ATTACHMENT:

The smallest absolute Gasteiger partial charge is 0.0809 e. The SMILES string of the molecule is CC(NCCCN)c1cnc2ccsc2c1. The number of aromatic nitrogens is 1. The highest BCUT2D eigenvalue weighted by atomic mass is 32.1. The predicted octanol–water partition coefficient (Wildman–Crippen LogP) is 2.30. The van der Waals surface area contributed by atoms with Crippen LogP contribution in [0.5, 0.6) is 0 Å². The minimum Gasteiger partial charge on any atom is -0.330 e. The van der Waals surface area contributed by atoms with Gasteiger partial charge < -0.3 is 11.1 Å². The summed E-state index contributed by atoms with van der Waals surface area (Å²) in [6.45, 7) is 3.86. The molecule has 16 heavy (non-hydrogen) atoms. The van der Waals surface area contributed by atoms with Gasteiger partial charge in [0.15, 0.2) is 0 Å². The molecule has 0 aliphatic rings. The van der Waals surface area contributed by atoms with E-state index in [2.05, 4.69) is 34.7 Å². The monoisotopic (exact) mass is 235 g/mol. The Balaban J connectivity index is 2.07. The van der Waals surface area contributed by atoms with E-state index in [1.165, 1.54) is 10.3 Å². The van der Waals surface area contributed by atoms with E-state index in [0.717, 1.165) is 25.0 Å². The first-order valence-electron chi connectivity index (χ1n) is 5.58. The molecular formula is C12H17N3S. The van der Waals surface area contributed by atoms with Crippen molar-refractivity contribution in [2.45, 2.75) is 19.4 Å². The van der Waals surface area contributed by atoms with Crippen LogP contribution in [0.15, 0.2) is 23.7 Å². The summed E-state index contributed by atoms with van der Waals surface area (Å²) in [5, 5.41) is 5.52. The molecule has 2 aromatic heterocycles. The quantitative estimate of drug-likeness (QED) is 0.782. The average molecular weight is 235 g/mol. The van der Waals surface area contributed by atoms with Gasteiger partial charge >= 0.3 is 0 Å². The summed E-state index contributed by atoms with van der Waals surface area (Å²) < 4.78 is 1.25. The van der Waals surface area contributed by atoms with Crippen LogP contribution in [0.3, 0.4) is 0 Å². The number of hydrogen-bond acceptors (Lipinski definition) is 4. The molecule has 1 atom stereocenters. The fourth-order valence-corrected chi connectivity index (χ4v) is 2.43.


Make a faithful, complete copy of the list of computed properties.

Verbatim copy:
The smallest absolute Gasteiger partial charge is 0.0809 e. The SMILES string of the molecule is CC(NCCCN)c1cnc2ccsc2c1. The number of aromatic nitrogens is 1. The highest BCUT2D eigenvalue weighted by atomic mass is 32.1. The predicted octanol–water partition coefficient (Wildman–Crippen LogP) is 2.30. The van der Waals surface area contributed by atoms with Crippen LogP contribution in [0.5, 0.6) is 0 Å². The minimum Gasteiger partial charge on any atom is -0.330 e. The van der Waals surface area contributed by atoms with Gasteiger partial charge < -0.3 is 11.1 Å². The summed E-state index contributed by atoms with van der Waals surface area (Å²) in [6.45, 7) is 3.86. The molecule has 16 heavy (non-hydrogen) atoms. The van der Waals surface area contributed by atoms with Gasteiger partial charge in [0.15, 0.2) is 0 Å². The molecule has 0 aliphatic rings. The van der Waals surface area contributed by atoms with E-state index in [2.05, 4.69) is 34.7 Å². The monoisotopic (exact) mass is 235 g/mol. The Balaban J connectivity index is 2.07. The van der Waals surface area contributed by atoms with E-state index in [1.165, 1.54) is 10.3 Å². The van der Waals surface area contributed by atoms with E-state index in [0.717, 1.165) is 25.0 Å². The first-order valence-electron chi connectivity index (χ1n) is 5.58. The molecular formula is C12H17N3S. The van der Waals surface area contributed by atoms with Crippen molar-refractivity contribution in [2.45, 2.75) is 19.4 Å². The van der Waals surface area contributed by atoms with Crippen LogP contribution in [0.15, 0.2) is 23.7 Å². The summed E-state index contributed by atoms with van der Waals surface area (Å²) in [5, 5.41) is 5.52. The molecule has 2 aromatic heterocycles. The quantitative estimate of drug-likeness (QED) is 0.782. The average molecular weight is 235 g/mol. The van der Waals surface area contributed by atoms with Gasteiger partial charge >= 0.3 is 0 Å². The summed E-state index contributed by atoms with van der Waals surface area (Å²) < 4.78 is 1.25. The van der Waals surface area contributed by atoms with Crippen LogP contribution in [0.3, 0.4) is 0 Å². The number of hydrogen-bond acceptors (Lipinski definition) is 4. The molecule has 1 atom stereocenters. The fourth-order valence-corrected chi connectivity index (χ4v) is 2.43.